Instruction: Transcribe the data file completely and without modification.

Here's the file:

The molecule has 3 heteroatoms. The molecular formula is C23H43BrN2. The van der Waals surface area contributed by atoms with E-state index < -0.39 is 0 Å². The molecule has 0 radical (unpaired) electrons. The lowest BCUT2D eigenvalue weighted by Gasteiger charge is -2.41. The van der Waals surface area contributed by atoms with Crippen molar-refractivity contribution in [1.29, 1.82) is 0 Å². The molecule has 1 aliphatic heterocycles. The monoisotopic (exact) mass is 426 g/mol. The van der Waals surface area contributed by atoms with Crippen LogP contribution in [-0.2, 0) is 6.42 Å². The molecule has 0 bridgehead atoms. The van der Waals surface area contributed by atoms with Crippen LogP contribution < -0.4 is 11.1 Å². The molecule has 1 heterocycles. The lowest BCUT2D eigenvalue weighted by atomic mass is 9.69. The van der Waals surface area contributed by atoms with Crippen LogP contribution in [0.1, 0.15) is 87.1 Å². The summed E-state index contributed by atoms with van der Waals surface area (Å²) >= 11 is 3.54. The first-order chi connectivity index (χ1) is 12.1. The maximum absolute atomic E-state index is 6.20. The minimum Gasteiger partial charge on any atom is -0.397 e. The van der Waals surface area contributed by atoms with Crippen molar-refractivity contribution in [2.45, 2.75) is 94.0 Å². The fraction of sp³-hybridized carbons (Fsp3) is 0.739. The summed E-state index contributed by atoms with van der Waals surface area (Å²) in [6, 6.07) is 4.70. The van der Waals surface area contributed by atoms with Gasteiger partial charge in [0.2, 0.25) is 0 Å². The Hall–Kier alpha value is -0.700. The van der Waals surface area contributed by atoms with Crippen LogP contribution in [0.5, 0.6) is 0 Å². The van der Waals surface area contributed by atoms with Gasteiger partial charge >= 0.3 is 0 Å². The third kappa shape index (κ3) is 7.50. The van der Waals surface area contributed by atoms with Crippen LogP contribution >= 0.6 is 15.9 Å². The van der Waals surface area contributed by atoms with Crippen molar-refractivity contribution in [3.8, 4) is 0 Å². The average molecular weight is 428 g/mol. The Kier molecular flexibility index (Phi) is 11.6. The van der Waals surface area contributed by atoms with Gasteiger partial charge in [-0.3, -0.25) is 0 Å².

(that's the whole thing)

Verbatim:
The molecule has 3 heteroatoms. The molecular formula is C23H43BrN2. The van der Waals surface area contributed by atoms with E-state index < -0.39 is 0 Å². The molecule has 0 radical (unpaired) electrons. The lowest BCUT2D eigenvalue weighted by Gasteiger charge is -2.41. The van der Waals surface area contributed by atoms with Crippen molar-refractivity contribution in [1.29, 1.82) is 0 Å². The molecule has 1 aliphatic heterocycles. The monoisotopic (exact) mass is 426 g/mol. The van der Waals surface area contributed by atoms with Crippen LogP contribution in [-0.2, 0) is 6.42 Å². The molecule has 0 bridgehead atoms. The van der Waals surface area contributed by atoms with Crippen LogP contribution < -0.4 is 11.1 Å². The molecule has 1 heterocycles. The lowest BCUT2D eigenvalue weighted by atomic mass is 9.69. The van der Waals surface area contributed by atoms with Crippen LogP contribution in [0.1, 0.15) is 87.1 Å². The summed E-state index contributed by atoms with van der Waals surface area (Å²) >= 11 is 3.54. The first-order chi connectivity index (χ1) is 12.1. The maximum absolute atomic E-state index is 6.20. The minimum Gasteiger partial charge on any atom is -0.397 e. The van der Waals surface area contributed by atoms with Crippen molar-refractivity contribution in [2.45, 2.75) is 94.0 Å². The fraction of sp³-hybridized carbons (Fsp3) is 0.739. The summed E-state index contributed by atoms with van der Waals surface area (Å²) in [6, 6.07) is 4.70. The van der Waals surface area contributed by atoms with Gasteiger partial charge in [0.2, 0.25) is 0 Å². The Hall–Kier alpha value is -0.700. The van der Waals surface area contributed by atoms with Crippen LogP contribution in [0.5, 0.6) is 0 Å². The van der Waals surface area contributed by atoms with Gasteiger partial charge >= 0.3 is 0 Å². The third kappa shape index (κ3) is 7.50. The van der Waals surface area contributed by atoms with Crippen LogP contribution >= 0.6 is 15.9 Å². The van der Waals surface area contributed by atoms with Crippen molar-refractivity contribution in [3.8, 4) is 0 Å². The average molecular weight is 428 g/mol. The Kier molecular flexibility index (Phi) is 11.6. The van der Waals surface area contributed by atoms with Gasteiger partial charge in [-0.3, -0.25) is 0 Å².